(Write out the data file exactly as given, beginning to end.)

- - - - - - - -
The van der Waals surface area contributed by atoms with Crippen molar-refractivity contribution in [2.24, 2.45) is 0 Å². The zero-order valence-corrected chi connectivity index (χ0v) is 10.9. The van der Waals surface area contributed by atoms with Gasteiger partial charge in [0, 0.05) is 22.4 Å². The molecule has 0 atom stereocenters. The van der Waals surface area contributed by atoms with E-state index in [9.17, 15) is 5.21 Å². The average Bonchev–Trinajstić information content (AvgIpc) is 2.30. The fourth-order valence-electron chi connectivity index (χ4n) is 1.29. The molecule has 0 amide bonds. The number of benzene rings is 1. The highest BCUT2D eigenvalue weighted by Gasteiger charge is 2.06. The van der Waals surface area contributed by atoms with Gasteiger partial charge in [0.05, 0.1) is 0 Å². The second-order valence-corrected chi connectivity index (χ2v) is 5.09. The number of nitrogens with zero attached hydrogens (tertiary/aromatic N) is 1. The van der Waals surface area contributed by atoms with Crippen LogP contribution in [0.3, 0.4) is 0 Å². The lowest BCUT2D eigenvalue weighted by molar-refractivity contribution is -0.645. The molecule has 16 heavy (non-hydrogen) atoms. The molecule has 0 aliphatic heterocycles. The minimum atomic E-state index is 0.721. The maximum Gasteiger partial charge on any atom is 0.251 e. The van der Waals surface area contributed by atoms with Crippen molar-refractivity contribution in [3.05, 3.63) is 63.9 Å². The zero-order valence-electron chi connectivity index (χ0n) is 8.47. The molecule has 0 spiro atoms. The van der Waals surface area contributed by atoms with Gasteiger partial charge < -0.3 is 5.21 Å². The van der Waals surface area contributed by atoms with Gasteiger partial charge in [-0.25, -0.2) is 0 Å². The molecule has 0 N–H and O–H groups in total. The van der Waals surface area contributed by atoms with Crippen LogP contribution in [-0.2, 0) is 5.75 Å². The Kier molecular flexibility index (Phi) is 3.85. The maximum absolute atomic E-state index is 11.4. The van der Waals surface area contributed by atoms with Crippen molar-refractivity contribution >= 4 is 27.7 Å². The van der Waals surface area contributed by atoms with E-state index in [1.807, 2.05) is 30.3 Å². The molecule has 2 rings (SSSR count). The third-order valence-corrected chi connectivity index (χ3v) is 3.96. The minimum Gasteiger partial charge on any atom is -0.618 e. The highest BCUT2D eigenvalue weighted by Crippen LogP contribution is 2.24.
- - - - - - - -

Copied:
The van der Waals surface area contributed by atoms with Crippen molar-refractivity contribution in [2.24, 2.45) is 0 Å². The zero-order valence-corrected chi connectivity index (χ0v) is 10.9. The van der Waals surface area contributed by atoms with Gasteiger partial charge in [0, 0.05) is 22.4 Å². The molecule has 0 atom stereocenters. The van der Waals surface area contributed by atoms with E-state index in [9.17, 15) is 5.21 Å². The average Bonchev–Trinajstić information content (AvgIpc) is 2.30. The fourth-order valence-electron chi connectivity index (χ4n) is 1.29. The molecule has 0 amide bonds. The number of benzene rings is 1. The highest BCUT2D eigenvalue weighted by Gasteiger charge is 2.06. The van der Waals surface area contributed by atoms with Gasteiger partial charge in [0.05, 0.1) is 0 Å². The second-order valence-corrected chi connectivity index (χ2v) is 5.09. The number of nitrogens with zero attached hydrogens (tertiary/aromatic N) is 1. The van der Waals surface area contributed by atoms with Crippen LogP contribution in [0.3, 0.4) is 0 Å². The lowest BCUT2D eigenvalue weighted by molar-refractivity contribution is -0.645. The molecule has 16 heavy (non-hydrogen) atoms. The molecule has 0 aliphatic heterocycles. The minimum atomic E-state index is 0.721. The maximum Gasteiger partial charge on any atom is 0.251 e. The van der Waals surface area contributed by atoms with Crippen molar-refractivity contribution in [3.05, 3.63) is 63.9 Å². The zero-order valence-electron chi connectivity index (χ0n) is 8.47. The molecule has 0 spiro atoms. The van der Waals surface area contributed by atoms with Gasteiger partial charge < -0.3 is 5.21 Å². The van der Waals surface area contributed by atoms with Gasteiger partial charge in [-0.25, -0.2) is 0 Å². The molecule has 0 N–H and O–H groups in total. The van der Waals surface area contributed by atoms with Crippen LogP contribution in [-0.2, 0) is 5.75 Å². The Kier molecular flexibility index (Phi) is 3.85. The maximum absolute atomic E-state index is 11.4. The van der Waals surface area contributed by atoms with Crippen molar-refractivity contribution >= 4 is 27.7 Å². The van der Waals surface area contributed by atoms with E-state index in [1.807, 2.05) is 30.3 Å². The molecule has 2 rings (SSSR count). The third-order valence-corrected chi connectivity index (χ3v) is 3.96. The minimum Gasteiger partial charge on any atom is -0.618 e. The highest BCUT2D eigenvalue weighted by Crippen LogP contribution is 2.24.